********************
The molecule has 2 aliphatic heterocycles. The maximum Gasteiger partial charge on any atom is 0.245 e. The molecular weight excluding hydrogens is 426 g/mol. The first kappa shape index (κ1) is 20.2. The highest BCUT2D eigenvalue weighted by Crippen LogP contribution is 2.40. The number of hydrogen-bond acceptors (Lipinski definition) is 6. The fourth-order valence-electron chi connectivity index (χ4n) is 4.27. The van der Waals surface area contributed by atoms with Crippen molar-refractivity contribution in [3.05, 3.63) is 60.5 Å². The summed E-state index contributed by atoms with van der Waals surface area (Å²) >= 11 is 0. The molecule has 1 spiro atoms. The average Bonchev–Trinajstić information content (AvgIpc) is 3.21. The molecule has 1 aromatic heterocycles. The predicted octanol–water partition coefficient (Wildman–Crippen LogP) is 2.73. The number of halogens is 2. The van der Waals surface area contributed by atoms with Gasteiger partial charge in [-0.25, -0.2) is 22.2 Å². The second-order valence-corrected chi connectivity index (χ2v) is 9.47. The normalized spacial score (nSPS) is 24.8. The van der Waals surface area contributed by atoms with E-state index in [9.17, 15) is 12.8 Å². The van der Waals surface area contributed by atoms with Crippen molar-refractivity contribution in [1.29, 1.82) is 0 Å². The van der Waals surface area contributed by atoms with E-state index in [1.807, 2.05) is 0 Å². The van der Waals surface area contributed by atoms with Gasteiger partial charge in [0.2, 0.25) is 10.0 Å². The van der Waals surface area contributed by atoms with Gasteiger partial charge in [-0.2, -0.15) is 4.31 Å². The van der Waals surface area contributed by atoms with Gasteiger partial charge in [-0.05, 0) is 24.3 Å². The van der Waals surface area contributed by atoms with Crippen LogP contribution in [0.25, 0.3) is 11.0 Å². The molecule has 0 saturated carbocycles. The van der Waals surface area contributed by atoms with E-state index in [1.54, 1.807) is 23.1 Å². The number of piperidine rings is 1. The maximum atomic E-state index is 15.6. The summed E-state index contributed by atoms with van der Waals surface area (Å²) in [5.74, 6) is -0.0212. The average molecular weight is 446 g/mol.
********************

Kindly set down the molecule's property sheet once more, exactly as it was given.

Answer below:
The molecule has 2 aliphatic heterocycles. The maximum Gasteiger partial charge on any atom is 0.245 e. The molecular weight excluding hydrogens is 426 g/mol. The first kappa shape index (κ1) is 20.2. The highest BCUT2D eigenvalue weighted by Crippen LogP contribution is 2.40. The number of hydrogen-bond acceptors (Lipinski definition) is 6. The fourth-order valence-electron chi connectivity index (χ4n) is 4.27. The van der Waals surface area contributed by atoms with Crippen molar-refractivity contribution in [3.05, 3.63) is 60.5 Å². The summed E-state index contributed by atoms with van der Waals surface area (Å²) >= 11 is 0. The molecule has 1 spiro atoms. The average Bonchev–Trinajstić information content (AvgIpc) is 3.21. The molecule has 1 aromatic heterocycles. The predicted octanol–water partition coefficient (Wildman–Crippen LogP) is 2.73. The number of halogens is 2. The van der Waals surface area contributed by atoms with Gasteiger partial charge in [-0.25, -0.2) is 22.2 Å². The second-order valence-corrected chi connectivity index (χ2v) is 9.47. The normalized spacial score (nSPS) is 24.8. The van der Waals surface area contributed by atoms with E-state index in [9.17, 15) is 12.8 Å². The van der Waals surface area contributed by atoms with Crippen molar-refractivity contribution in [1.29, 1.82) is 0 Å². The van der Waals surface area contributed by atoms with E-state index in [1.807, 2.05) is 0 Å². The van der Waals surface area contributed by atoms with Gasteiger partial charge in [0.2, 0.25) is 10.0 Å². The van der Waals surface area contributed by atoms with Gasteiger partial charge in [-0.2, -0.15) is 4.31 Å². The van der Waals surface area contributed by atoms with Gasteiger partial charge in [-0.05, 0) is 24.3 Å². The van der Waals surface area contributed by atoms with Crippen LogP contribution in [0.25, 0.3) is 11.0 Å². The molecule has 0 saturated carbocycles. The van der Waals surface area contributed by atoms with E-state index in [1.54, 1.807) is 23.1 Å². The number of piperidine rings is 1. The maximum atomic E-state index is 15.6. The summed E-state index contributed by atoms with van der Waals surface area (Å²) in [5.74, 6) is -0.0212. The average molecular weight is 446 g/mol.